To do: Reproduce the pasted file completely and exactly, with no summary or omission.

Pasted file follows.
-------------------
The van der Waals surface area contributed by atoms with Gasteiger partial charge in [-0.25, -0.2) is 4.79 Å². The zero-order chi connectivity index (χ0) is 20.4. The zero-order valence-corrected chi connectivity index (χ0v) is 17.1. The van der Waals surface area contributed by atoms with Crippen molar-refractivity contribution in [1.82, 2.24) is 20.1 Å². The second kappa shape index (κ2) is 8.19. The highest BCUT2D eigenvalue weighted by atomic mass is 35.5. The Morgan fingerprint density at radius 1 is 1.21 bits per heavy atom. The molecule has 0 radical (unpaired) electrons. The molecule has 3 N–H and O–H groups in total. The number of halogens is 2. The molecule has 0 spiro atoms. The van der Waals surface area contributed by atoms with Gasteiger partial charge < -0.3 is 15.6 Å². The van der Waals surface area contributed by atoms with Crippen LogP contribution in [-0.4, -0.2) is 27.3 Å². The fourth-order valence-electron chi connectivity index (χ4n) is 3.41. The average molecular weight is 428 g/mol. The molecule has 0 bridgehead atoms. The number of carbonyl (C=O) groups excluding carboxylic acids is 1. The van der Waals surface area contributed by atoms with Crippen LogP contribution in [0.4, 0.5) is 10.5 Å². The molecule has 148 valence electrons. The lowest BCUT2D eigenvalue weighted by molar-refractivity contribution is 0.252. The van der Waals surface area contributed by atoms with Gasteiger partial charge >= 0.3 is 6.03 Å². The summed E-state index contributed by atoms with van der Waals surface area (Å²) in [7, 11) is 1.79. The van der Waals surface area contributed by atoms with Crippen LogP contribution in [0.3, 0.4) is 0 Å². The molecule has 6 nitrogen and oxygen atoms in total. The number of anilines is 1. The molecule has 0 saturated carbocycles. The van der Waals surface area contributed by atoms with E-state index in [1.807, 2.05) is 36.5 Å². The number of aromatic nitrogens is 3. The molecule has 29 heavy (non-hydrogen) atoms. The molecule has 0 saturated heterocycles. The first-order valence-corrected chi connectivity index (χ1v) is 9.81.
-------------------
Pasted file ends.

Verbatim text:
The van der Waals surface area contributed by atoms with Gasteiger partial charge in [-0.25, -0.2) is 4.79 Å². The zero-order chi connectivity index (χ0) is 20.4. The zero-order valence-corrected chi connectivity index (χ0v) is 17.1. The van der Waals surface area contributed by atoms with Crippen molar-refractivity contribution in [1.82, 2.24) is 20.1 Å². The second kappa shape index (κ2) is 8.19. The highest BCUT2D eigenvalue weighted by atomic mass is 35.5. The Morgan fingerprint density at radius 1 is 1.21 bits per heavy atom. The molecule has 0 radical (unpaired) electrons. The molecule has 3 N–H and O–H groups in total. The number of halogens is 2. The molecule has 0 spiro atoms. The van der Waals surface area contributed by atoms with Gasteiger partial charge < -0.3 is 15.6 Å². The van der Waals surface area contributed by atoms with Crippen LogP contribution in [-0.4, -0.2) is 27.3 Å². The fourth-order valence-electron chi connectivity index (χ4n) is 3.41. The average molecular weight is 428 g/mol. The molecule has 0 bridgehead atoms. The number of carbonyl (C=O) groups excluding carboxylic acids is 1. The van der Waals surface area contributed by atoms with Crippen LogP contribution in [0.4, 0.5) is 10.5 Å². The molecule has 148 valence electrons. The lowest BCUT2D eigenvalue weighted by molar-refractivity contribution is 0.252. The van der Waals surface area contributed by atoms with Gasteiger partial charge >= 0.3 is 6.03 Å². The summed E-state index contributed by atoms with van der Waals surface area (Å²) in [7, 11) is 1.79. The van der Waals surface area contributed by atoms with Crippen LogP contribution in [0.3, 0.4) is 0 Å². The molecule has 6 nitrogen and oxygen atoms in total. The number of anilines is 1. The molecule has 0 saturated carbocycles. The van der Waals surface area contributed by atoms with E-state index in [1.807, 2.05) is 36.5 Å². The number of aromatic nitrogens is 3. The molecule has 29 heavy (non-hydrogen) atoms. The molecule has 0 saturated heterocycles. The first-order valence-corrected chi connectivity index (χ1v) is 9.81.